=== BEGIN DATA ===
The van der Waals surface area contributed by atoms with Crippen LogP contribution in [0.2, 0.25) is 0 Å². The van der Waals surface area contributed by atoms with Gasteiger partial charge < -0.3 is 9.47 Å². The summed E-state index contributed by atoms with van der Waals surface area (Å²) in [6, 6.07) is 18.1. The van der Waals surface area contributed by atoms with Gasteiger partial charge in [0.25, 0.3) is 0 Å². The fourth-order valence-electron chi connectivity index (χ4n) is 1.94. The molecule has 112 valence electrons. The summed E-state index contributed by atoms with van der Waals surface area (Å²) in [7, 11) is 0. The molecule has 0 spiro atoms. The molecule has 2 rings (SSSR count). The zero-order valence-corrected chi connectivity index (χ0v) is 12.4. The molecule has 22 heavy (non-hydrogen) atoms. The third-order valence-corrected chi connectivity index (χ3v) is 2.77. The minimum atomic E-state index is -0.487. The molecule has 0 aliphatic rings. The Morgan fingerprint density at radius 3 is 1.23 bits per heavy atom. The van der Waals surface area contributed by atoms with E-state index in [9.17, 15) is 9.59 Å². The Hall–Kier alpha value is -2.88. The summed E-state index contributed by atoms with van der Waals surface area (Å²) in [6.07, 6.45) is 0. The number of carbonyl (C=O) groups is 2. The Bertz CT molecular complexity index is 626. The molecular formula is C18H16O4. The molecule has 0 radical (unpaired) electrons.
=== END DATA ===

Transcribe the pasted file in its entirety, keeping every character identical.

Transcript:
The van der Waals surface area contributed by atoms with Crippen LogP contribution in [0.2, 0.25) is 0 Å². The van der Waals surface area contributed by atoms with Gasteiger partial charge < -0.3 is 9.47 Å². The summed E-state index contributed by atoms with van der Waals surface area (Å²) in [6, 6.07) is 18.1. The van der Waals surface area contributed by atoms with Gasteiger partial charge in [0.25, 0.3) is 0 Å². The fourth-order valence-electron chi connectivity index (χ4n) is 1.94. The molecule has 112 valence electrons. The summed E-state index contributed by atoms with van der Waals surface area (Å²) in [7, 11) is 0. The molecule has 0 spiro atoms. The molecule has 2 rings (SSSR count). The zero-order valence-corrected chi connectivity index (χ0v) is 12.4. The molecule has 22 heavy (non-hydrogen) atoms. The third-order valence-corrected chi connectivity index (χ3v) is 2.77. The minimum atomic E-state index is -0.487. The molecule has 0 aliphatic rings. The Morgan fingerprint density at radius 3 is 1.23 bits per heavy atom. The van der Waals surface area contributed by atoms with E-state index in [9.17, 15) is 9.59 Å². The Hall–Kier alpha value is -2.88. The summed E-state index contributed by atoms with van der Waals surface area (Å²) in [6.07, 6.45) is 0. The number of carbonyl (C=O) groups is 2. The Bertz CT molecular complexity index is 626. The molecular formula is C18H16O4. The molecule has 0 radical (unpaired) electrons.